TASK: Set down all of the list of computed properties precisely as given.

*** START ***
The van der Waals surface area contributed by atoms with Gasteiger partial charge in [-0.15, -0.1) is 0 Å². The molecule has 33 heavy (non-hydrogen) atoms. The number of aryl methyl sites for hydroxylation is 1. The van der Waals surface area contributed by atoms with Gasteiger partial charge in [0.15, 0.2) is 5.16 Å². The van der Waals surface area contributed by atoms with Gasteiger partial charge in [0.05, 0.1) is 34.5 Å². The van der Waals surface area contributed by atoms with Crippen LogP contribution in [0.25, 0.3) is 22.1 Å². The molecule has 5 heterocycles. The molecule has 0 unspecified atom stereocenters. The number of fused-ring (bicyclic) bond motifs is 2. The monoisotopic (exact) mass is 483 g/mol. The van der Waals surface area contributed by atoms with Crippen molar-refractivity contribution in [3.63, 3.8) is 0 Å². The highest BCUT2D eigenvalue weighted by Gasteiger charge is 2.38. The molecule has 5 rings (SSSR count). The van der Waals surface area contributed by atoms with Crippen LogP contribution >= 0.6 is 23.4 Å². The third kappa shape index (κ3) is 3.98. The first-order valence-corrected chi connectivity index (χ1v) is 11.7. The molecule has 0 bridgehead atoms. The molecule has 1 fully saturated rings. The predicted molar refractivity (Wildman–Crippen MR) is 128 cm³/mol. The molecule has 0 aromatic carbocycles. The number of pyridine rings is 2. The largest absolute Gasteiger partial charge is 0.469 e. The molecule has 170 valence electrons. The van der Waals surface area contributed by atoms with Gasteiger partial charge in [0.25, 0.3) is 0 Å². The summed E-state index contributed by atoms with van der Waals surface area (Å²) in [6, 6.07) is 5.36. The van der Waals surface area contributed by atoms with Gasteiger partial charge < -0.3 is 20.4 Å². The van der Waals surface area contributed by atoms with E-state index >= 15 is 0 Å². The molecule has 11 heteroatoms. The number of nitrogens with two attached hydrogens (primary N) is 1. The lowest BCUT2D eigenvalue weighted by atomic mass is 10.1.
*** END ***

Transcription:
The van der Waals surface area contributed by atoms with Gasteiger partial charge in [-0.15, -0.1) is 0 Å². The molecule has 33 heavy (non-hydrogen) atoms. The number of aryl methyl sites for hydroxylation is 1. The van der Waals surface area contributed by atoms with Gasteiger partial charge in [0.15, 0.2) is 5.16 Å². The van der Waals surface area contributed by atoms with Gasteiger partial charge in [0.05, 0.1) is 34.5 Å². The van der Waals surface area contributed by atoms with Crippen LogP contribution in [0.25, 0.3) is 22.1 Å². The molecule has 5 heterocycles. The molecule has 0 unspecified atom stereocenters. The number of fused-ring (bicyclic) bond motifs is 2. The monoisotopic (exact) mass is 483 g/mol. The van der Waals surface area contributed by atoms with Crippen molar-refractivity contribution in [3.63, 3.8) is 0 Å². The highest BCUT2D eigenvalue weighted by Gasteiger charge is 2.38. The molecule has 5 rings (SSSR count). The van der Waals surface area contributed by atoms with Crippen LogP contribution >= 0.6 is 23.4 Å². The third kappa shape index (κ3) is 3.98. The first-order valence-corrected chi connectivity index (χ1v) is 11.7. The molecule has 0 bridgehead atoms. The molecule has 1 fully saturated rings. The predicted molar refractivity (Wildman–Crippen MR) is 128 cm³/mol. The molecule has 0 aromatic carbocycles. The number of pyridine rings is 2. The largest absolute Gasteiger partial charge is 0.469 e. The molecule has 170 valence electrons. The van der Waals surface area contributed by atoms with Gasteiger partial charge in [0.25, 0.3) is 0 Å². The summed E-state index contributed by atoms with van der Waals surface area (Å²) in [6, 6.07) is 5.36. The van der Waals surface area contributed by atoms with Gasteiger partial charge < -0.3 is 20.4 Å². The van der Waals surface area contributed by atoms with E-state index >= 15 is 0 Å². The molecule has 11 heteroatoms. The number of nitrogens with two attached hydrogens (primary N) is 1. The lowest BCUT2D eigenvalue weighted by atomic mass is 10.1.